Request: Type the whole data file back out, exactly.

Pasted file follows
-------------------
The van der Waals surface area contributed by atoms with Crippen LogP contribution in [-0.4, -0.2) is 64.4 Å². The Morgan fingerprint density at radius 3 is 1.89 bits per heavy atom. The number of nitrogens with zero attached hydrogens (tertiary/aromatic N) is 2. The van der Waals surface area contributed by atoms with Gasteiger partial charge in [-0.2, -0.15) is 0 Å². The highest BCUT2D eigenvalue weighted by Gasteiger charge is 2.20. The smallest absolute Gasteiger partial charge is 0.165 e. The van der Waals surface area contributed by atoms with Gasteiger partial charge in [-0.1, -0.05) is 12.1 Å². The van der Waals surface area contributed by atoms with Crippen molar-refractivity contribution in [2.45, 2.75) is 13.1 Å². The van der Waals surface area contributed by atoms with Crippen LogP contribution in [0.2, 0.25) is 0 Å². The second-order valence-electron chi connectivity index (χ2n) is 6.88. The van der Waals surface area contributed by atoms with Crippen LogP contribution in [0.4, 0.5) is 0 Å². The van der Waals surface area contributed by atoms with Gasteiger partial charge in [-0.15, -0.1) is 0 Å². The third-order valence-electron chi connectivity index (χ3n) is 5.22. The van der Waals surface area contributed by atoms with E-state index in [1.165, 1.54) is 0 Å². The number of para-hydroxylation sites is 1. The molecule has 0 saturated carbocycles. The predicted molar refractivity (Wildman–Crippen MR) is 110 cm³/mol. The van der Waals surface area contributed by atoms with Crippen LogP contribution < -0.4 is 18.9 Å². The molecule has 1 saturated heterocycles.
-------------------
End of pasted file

The van der Waals surface area contributed by atoms with Crippen LogP contribution in [-0.4, -0.2) is 64.4 Å². The Morgan fingerprint density at radius 3 is 1.89 bits per heavy atom. The number of nitrogens with zero attached hydrogens (tertiary/aromatic N) is 2. The van der Waals surface area contributed by atoms with Gasteiger partial charge in [-0.2, -0.15) is 0 Å². The highest BCUT2D eigenvalue weighted by Gasteiger charge is 2.20. The smallest absolute Gasteiger partial charge is 0.165 e. The van der Waals surface area contributed by atoms with Gasteiger partial charge in [-0.1, -0.05) is 12.1 Å². The van der Waals surface area contributed by atoms with Crippen molar-refractivity contribution in [2.45, 2.75) is 13.1 Å². The van der Waals surface area contributed by atoms with Crippen LogP contribution in [0.2, 0.25) is 0 Å². The second-order valence-electron chi connectivity index (χ2n) is 6.88. The van der Waals surface area contributed by atoms with Crippen LogP contribution in [0.4, 0.5) is 0 Å². The van der Waals surface area contributed by atoms with Gasteiger partial charge in [-0.15, -0.1) is 0 Å². The third-order valence-electron chi connectivity index (χ3n) is 5.22. The van der Waals surface area contributed by atoms with E-state index in [1.165, 1.54) is 0 Å². The number of para-hydroxylation sites is 1. The molecule has 0 saturated carbocycles. The predicted molar refractivity (Wildman–Crippen MR) is 110 cm³/mol. The van der Waals surface area contributed by atoms with Crippen LogP contribution < -0.4 is 18.9 Å². The molecule has 1 saturated heterocycles.